IBM Watson Health made two announcements on May 5 to advance the use of cognitive computing for both genomic medicine and enabling electronic medical records (EMRs) to tap the power of IBM Watson.
First, Watson Health, IBM’s new business unit, announced that it is collaborating with more than a dozen major cancer institutions to accelerate the ability of clinicians to identify and personalize treatment options for their patients. The institutes will apply Watson's advanced cognitive capabilities, with the aim to reduce from weeks to minutes the ability to translate DNA insights, understand a person’s genetic profile and gather relevant information from medical literature to personalize treatment options, officials say.
As participating institutions use Watson to assist clinicians in identifying cancer-causing mutations, Watson’s rationale and insights will continually improve, providing the latest combined wisdom of the cancer institutions for oncologists, according to IBM officials. Specifically, Watson completes the genetic material and medical literature review process in only a few minutes, producing a report and data visualization of the patient’s case, and evidence-based insights on potential drugs that may be relevant to an individual patient’s unique DNA profile identified in the medical literature. The clinician can then evaluate the evidence to determine whether a targeted therapy may be more effective than standard care for the patient. In the initial phase of the program, participating organizations will apply Watson to the DNA data of patients who are battling all types of cancer, including lymphoma, melanoma, pancreatic, ovarian, brain, lung, breast and colorectal cancer.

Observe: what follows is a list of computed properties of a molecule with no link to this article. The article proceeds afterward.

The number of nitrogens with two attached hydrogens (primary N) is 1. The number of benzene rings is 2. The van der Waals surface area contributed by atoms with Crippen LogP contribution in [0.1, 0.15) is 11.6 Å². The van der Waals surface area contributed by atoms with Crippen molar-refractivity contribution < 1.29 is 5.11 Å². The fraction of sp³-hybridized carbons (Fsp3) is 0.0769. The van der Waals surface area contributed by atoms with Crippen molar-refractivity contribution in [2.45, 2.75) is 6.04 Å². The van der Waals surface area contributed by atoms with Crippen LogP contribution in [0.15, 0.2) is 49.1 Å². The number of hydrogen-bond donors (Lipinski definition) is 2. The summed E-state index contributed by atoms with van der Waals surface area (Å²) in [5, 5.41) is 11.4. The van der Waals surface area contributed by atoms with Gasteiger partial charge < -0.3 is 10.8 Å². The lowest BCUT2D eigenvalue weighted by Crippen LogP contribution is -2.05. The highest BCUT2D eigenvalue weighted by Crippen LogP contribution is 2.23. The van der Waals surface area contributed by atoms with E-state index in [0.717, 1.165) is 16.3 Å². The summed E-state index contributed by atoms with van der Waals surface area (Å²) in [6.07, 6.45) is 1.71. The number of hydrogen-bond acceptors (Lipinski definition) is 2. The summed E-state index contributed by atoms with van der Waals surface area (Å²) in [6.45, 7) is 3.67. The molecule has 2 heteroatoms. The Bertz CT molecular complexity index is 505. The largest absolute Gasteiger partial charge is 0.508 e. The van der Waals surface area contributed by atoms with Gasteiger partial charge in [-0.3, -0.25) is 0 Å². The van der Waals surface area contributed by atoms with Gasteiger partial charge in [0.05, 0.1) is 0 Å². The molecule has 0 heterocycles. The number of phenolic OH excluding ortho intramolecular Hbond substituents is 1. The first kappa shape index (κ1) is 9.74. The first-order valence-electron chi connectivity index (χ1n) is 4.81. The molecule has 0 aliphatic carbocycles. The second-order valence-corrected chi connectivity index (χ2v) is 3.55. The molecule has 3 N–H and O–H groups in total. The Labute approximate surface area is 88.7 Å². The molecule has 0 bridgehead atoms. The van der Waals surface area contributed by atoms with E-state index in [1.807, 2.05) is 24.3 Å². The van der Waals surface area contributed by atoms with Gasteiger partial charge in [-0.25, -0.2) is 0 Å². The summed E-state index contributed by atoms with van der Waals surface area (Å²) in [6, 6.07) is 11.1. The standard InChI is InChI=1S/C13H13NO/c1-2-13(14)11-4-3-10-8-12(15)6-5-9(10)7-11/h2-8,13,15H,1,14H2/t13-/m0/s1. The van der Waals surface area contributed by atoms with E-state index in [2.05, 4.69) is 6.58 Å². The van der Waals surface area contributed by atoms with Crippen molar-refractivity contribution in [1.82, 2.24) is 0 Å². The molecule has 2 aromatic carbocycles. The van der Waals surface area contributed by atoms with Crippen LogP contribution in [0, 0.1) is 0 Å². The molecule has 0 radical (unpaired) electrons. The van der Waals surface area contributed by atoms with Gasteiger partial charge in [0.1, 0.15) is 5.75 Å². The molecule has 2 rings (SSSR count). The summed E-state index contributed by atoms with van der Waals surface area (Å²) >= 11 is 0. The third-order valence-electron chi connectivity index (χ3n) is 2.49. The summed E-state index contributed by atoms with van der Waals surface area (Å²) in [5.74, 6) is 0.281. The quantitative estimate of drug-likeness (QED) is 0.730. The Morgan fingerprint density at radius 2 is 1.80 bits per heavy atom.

Also announced today, IBM and the Verona, Wis.-based Epic Systems are collaborating with Mayo Clinic to bring EMRs together with the cognitive computing capabilities of Watson. They are working on a proof of concept focused on helping match patients to the most relevant clinical trials for their individual conditions.
Epic is extracting patient data from health records, delivering it to Watson to be quickly compared with massive volumes of relevant clinical data, and then sending results back into the Epic EHR. For patients, this potentially means more rapid and thorough analysis of all the factors that could impact their care drawing from insights far beyond the information contained in medical records alone, say IBM officials.
Epic plans to embed Watson’s cognitive computing capabilities into its decision support offerings through the use of open standards, including Health Level -7 (HL7) Fast Healthcare Interoperability Resources (FHIR) Application Programming Interfaces (APIs). Connecting through Epic’s open API, the two systems will aim to extend clinician expertise and help caregivers access knowledge more quickly.
“Accessing Watson’s virtual brainpower from the Epic platform is energizing from a creative standpoint,” said Epic president, Carl Dvorak. “We are bringing another level of cognitive computing and augmented intelligence to mainstream healthcare, to improve safety and outcomes for patients globally.”
IBM and Mayo Clinic are already working together for cognitive computing in clinical trials matching for cancer patients. Watson’s abilities allow physicians to enroll patients more quickly in the clinical trials that best meet individual patient needs. Over one million patients are seen at Mayo Clinic each year and more than 1,000 clinical trials are available to match patients to at any given time.
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